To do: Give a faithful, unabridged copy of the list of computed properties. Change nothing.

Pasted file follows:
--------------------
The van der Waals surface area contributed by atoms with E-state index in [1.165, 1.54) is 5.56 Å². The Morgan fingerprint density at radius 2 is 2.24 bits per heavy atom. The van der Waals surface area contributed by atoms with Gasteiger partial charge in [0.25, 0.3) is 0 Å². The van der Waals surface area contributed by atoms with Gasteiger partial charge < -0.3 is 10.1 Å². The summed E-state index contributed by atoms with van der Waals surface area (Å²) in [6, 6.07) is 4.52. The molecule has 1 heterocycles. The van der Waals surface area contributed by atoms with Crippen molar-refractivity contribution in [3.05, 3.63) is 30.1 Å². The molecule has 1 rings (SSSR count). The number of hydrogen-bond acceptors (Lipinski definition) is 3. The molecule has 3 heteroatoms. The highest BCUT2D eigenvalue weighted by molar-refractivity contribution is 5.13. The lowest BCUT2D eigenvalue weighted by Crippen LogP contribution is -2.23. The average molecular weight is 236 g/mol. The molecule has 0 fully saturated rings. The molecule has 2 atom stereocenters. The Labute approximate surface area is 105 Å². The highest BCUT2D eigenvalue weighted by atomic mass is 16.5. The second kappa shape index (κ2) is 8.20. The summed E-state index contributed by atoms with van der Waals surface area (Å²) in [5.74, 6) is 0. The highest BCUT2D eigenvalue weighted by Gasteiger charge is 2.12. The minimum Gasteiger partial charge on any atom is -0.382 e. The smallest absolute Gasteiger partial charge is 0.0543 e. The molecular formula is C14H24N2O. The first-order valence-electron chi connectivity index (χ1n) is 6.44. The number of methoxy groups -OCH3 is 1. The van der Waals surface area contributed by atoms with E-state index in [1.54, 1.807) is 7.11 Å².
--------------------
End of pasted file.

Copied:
The van der Waals surface area contributed by atoms with E-state index in [1.165, 1.54) is 5.56 Å². The Morgan fingerprint density at radius 2 is 2.24 bits per heavy atom. The van der Waals surface area contributed by atoms with Gasteiger partial charge in [0.25, 0.3) is 0 Å². The van der Waals surface area contributed by atoms with Gasteiger partial charge < -0.3 is 10.1 Å². The summed E-state index contributed by atoms with van der Waals surface area (Å²) in [6, 6.07) is 4.52. The molecule has 1 heterocycles. The van der Waals surface area contributed by atoms with Crippen molar-refractivity contribution in [3.05, 3.63) is 30.1 Å². The molecule has 1 rings (SSSR count). The number of hydrogen-bond acceptors (Lipinski definition) is 3. The molecule has 3 heteroatoms. The highest BCUT2D eigenvalue weighted by molar-refractivity contribution is 5.13. The lowest BCUT2D eigenvalue weighted by Crippen LogP contribution is -2.23. The average molecular weight is 236 g/mol. The molecule has 0 fully saturated rings. The molecule has 2 atom stereocenters. The Labute approximate surface area is 105 Å². The highest BCUT2D eigenvalue weighted by atomic mass is 16.5. The second kappa shape index (κ2) is 8.20. The summed E-state index contributed by atoms with van der Waals surface area (Å²) in [5.74, 6) is 0. The highest BCUT2D eigenvalue weighted by Gasteiger charge is 2.12. The minimum Gasteiger partial charge on any atom is -0.382 e. The smallest absolute Gasteiger partial charge is 0.0543 e. The molecular formula is C14H24N2O. The first-order valence-electron chi connectivity index (χ1n) is 6.44. The number of methoxy groups -OCH3 is 1. The van der Waals surface area contributed by atoms with E-state index in [1.54, 1.807) is 7.11 Å².